Jun 20, 2024

Solutions to the 2023 Aftermath – How Do PE Firms Get Back to Top Quartile Returns?

For those of us who have been in this industry for 20+ years, we grew up hearing that the Private Equity industry offered the most efficient path to professional success. Why? There was a formula that almost guaranteed beating the traditional stock market returns, and it could be applied again and again and again. In the US, Western Europe, and Asia-Pacific, the S&P 500, MSCI Europe PME, and the MSCI Asia Pacific PME all had better returns than the PE if the time horizon was limited to one year. However, if the time horizon was adjusted to five, ten, or even twenty years, the LBO returns were higher in every region. To sweeten the deal, long-term capital gains – where the hold period is greater than one year – are taxed at a much lower rate than short-term capital gains (held for less than a year). So, in theory, simply rinse and repeat.

Historically, to hit these top decile returns, executives and their PE partners increased the revenue of their portfolio assets (organically or through M&A) and then multiplied this increased revenue number by a purchase price multiple that increased as the asset grew. However, the purchase price multiple growth rate has reversed in the past few years, as has the ability to use debt to fuel growth. With multiples down, investors are hyper-focused on figuring out how to boost the profitability of their businesses. An article by Goldman Sachs entitled How private equity strategies are changing amid higher-for-longer rates highlights that investors are working against the clock with pressure from LPs who need to see returns. Investors must then prioritize the value-creation levers that generate growth most efficiently. This often starts with a change in the C-Suite (Lancor completes ~120 PE-backed searches each year). In concert with this, private equity firms have identified several tools their teams can use to solve this problem. These primary avenues are typically evaluated in the following order:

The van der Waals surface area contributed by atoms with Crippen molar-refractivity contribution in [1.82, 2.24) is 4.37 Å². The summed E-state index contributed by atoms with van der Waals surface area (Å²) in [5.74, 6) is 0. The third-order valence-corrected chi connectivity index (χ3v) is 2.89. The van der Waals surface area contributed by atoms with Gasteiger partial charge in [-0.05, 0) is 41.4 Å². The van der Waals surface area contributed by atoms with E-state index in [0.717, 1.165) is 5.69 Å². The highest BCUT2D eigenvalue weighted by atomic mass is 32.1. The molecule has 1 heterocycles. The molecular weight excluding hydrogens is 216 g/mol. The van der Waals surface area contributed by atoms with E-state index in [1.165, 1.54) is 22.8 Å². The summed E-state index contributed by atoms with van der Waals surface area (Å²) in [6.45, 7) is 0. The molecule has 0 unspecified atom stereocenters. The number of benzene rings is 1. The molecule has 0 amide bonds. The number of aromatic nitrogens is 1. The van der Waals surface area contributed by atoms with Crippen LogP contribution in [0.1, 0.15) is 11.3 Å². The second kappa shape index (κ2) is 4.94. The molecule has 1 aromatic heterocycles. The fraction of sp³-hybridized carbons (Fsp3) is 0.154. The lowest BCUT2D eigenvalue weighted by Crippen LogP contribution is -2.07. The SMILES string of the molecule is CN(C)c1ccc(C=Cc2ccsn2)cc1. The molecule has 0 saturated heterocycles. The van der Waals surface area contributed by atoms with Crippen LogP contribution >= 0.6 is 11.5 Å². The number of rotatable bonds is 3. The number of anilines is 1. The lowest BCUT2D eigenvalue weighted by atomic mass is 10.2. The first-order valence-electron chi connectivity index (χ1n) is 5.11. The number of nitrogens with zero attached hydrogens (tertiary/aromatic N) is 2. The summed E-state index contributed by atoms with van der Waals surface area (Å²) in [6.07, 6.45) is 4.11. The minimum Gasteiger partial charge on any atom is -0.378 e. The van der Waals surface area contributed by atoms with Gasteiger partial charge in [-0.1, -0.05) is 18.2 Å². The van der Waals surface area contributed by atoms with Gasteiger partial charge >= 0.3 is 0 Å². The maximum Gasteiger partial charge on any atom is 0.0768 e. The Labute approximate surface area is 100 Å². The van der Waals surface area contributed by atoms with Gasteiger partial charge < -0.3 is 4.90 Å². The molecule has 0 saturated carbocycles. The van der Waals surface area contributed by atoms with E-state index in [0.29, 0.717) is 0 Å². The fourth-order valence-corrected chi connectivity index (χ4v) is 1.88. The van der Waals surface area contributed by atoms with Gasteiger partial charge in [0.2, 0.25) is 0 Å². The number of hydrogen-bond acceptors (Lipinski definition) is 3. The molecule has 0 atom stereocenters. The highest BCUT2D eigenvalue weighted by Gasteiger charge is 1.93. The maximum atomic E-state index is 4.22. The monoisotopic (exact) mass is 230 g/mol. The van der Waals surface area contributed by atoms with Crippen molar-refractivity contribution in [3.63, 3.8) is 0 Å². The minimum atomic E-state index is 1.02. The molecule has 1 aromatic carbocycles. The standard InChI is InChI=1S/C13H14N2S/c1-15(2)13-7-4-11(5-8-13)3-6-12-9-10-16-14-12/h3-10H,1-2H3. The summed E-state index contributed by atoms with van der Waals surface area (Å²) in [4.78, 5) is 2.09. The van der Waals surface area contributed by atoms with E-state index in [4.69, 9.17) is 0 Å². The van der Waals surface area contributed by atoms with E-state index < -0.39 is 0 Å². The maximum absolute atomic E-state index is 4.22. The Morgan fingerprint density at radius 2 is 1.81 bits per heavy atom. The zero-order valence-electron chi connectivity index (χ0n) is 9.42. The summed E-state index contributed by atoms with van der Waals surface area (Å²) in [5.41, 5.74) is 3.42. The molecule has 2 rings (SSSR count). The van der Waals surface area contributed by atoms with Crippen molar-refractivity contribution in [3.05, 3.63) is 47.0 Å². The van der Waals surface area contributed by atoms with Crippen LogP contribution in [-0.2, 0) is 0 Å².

1. Can we increase EBITDA? If so, what is the asset-specific plan?
  2. Do we need to re-underwrite the plan in our Investment Committee?
  3. Do we need to look at our Balance Sheet to give us more time?
  4. If these three options are not available and a sale is not feasible, what are our Secondary options?

Unfortunately, most PE investors now spend the majority of their time on troubled assets and not on making good assets great. While this is necessary to adhere to the financial obligations required by the LPs, a better question is how to avoid them in the first place. We have seen that working with executives before you acquire an asset to sharpen the investment thesis drastically reduces the number of surprises on the downside. We surveyed our C-Suite placements, and the #1 thing they wish they could have told themselves before taking their first C-Suite job – based on their own eventual experiences in the role – was to move quicker on changing talent as the clock is always ticking in a PE investment and IRR is agnostic.